Basic Mouse Configuration

XFree86 treats mice and keyboards in basically the same way—you define their operation in an InputDevice section of the XF86Config file. A typical mouse configuration looks like this:

Section "InputDevice" Identifier "Mousel" Driver "mouse" Option "Device" "/dev/mouse" Option "Name" "Autodetection" Option "Protocol" "ps/2" EndSection

Note I use the word mouse to refer to any pointing device, be it a mouse, a trackball, a touch pad, or more exotic devices. All of them function identically as far as X is concerned.

The most critical options in this section are as follows:

Option "Device" "/dev/mouse" This option identifies the mouse device file. Frequently, /dev/mouse is a symbolic link to the true mouse device, such as /dev/psaux (for a PS/2 mouse), /dev/usb/mouseO (for a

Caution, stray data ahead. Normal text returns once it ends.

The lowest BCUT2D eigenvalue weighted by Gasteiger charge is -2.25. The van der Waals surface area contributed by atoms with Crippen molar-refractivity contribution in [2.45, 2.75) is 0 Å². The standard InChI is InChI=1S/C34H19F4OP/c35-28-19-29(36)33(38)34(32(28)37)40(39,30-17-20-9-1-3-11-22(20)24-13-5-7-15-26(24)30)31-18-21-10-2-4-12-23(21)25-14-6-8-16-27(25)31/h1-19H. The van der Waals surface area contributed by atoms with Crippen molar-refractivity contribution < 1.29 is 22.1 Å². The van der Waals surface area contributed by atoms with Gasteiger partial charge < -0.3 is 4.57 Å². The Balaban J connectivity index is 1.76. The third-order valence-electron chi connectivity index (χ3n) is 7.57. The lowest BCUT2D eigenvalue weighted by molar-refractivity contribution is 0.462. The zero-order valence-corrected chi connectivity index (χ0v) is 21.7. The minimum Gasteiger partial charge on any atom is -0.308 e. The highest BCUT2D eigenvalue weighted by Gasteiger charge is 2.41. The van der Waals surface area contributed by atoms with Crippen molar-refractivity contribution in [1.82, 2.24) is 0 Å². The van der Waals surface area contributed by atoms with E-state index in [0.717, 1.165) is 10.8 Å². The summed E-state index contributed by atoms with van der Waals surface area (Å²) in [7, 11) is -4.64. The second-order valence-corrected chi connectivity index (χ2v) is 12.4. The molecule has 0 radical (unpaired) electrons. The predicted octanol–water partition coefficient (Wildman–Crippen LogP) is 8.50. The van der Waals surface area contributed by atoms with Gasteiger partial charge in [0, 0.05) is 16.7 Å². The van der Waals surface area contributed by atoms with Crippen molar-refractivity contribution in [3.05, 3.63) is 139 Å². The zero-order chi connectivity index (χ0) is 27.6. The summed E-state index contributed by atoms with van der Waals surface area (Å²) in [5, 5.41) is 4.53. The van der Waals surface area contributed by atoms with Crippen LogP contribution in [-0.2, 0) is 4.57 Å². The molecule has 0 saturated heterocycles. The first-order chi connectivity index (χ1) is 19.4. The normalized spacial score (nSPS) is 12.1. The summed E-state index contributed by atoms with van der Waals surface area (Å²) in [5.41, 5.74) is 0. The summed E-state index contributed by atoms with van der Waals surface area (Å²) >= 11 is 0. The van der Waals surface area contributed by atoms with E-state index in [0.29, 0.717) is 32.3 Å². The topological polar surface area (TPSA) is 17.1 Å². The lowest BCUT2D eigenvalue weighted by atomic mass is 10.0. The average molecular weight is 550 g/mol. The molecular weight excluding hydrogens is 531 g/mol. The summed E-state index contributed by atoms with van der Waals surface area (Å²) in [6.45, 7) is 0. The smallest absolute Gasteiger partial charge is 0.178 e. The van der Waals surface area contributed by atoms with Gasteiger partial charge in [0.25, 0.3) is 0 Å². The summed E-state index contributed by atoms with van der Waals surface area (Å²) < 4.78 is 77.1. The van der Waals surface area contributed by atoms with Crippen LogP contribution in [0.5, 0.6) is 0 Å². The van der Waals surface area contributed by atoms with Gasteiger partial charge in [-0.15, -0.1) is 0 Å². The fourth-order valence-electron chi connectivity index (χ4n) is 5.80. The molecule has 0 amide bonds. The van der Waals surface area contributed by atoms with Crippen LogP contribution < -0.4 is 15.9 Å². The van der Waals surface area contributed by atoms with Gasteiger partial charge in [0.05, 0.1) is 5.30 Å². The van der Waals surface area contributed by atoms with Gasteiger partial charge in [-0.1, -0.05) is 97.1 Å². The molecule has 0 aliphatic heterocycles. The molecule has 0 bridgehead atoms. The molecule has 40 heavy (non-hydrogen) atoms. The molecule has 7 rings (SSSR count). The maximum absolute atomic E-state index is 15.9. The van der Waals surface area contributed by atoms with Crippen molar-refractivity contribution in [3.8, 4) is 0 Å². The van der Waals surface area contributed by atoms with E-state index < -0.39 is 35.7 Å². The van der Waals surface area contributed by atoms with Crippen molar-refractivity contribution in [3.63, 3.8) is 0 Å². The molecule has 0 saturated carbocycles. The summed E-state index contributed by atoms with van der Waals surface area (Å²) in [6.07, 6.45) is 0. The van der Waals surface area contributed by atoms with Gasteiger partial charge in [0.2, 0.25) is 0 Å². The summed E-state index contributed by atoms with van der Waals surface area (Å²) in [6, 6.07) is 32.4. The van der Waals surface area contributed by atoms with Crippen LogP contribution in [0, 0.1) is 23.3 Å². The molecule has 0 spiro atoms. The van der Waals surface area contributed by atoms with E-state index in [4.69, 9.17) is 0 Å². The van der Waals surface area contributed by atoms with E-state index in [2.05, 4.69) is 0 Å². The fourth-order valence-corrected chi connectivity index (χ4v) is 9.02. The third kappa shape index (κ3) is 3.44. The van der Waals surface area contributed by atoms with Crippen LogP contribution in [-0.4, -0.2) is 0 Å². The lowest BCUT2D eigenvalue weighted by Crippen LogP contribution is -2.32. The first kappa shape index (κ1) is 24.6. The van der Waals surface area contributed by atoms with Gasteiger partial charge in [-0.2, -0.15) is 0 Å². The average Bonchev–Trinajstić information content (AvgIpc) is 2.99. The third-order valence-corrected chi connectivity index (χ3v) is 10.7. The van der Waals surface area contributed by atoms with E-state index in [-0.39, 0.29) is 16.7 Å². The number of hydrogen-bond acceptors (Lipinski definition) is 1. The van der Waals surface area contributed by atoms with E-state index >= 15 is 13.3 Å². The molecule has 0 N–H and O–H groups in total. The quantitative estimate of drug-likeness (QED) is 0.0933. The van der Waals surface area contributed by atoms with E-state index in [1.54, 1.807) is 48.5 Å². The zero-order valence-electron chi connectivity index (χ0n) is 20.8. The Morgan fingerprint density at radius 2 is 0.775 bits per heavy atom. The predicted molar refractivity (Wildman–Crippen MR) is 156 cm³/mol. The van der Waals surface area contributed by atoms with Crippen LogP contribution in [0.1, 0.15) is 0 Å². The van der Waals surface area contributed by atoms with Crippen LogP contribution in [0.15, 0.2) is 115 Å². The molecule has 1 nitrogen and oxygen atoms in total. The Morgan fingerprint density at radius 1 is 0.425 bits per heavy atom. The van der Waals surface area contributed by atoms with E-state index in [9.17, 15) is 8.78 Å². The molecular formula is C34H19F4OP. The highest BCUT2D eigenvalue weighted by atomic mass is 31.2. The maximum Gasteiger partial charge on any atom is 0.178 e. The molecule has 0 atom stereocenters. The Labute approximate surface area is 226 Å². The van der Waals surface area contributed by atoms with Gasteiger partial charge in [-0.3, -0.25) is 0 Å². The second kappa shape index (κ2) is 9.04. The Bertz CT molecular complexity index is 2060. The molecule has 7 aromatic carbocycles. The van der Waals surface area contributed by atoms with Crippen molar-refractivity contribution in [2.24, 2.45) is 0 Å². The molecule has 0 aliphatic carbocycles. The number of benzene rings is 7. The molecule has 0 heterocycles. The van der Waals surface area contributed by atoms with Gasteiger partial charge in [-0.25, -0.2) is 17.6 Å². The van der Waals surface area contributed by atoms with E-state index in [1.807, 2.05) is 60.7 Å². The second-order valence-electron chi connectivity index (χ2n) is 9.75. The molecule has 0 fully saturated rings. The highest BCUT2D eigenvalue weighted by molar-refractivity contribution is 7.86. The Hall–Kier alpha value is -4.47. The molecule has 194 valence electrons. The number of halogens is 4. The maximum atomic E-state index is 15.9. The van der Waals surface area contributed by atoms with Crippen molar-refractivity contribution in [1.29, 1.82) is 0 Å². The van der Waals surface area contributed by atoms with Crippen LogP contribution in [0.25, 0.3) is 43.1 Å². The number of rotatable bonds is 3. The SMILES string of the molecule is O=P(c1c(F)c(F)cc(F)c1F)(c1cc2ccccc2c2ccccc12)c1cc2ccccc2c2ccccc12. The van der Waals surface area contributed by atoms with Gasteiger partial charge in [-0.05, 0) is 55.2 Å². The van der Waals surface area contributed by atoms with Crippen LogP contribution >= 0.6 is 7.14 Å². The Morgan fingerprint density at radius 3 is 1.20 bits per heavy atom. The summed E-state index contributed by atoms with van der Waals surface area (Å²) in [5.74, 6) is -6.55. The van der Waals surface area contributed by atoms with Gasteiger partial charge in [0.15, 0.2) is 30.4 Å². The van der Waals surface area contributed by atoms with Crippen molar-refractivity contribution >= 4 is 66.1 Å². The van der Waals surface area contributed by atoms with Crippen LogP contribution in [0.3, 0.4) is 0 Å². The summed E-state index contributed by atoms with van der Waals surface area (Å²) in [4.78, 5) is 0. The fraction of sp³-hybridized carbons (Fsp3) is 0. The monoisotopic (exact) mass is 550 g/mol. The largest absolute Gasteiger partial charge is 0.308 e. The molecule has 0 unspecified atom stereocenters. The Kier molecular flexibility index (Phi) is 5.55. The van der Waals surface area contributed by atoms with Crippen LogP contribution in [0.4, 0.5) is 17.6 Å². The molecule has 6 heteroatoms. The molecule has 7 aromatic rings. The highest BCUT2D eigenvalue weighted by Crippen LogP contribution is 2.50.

USB mouse), or /dev/ttySO (for an RS-232 serial mouse). If this option is set incorrectly, X won't start at all or it will start but the mouse won't work.

Option "Protocol" "ps/2" This option sets the software protocol used by the mouse. Most PS/2 and USB mice sold today use the ps/2 protocol or variants of it, such as Microsoft's IntelliMouse extension (imps/2). Older RS-232 serial mice use protocols named after the manufacturers who originated them, such as logitech or microsoft. The protocol type auto often works; this keyword tells XFree86 to auto-detect the mouse type. A mouse configured with the wrong protocol may not work at all, or the pointer may move about in a very erratic fashion. Check for more protocols to try if you have problems getting a mouse to work.

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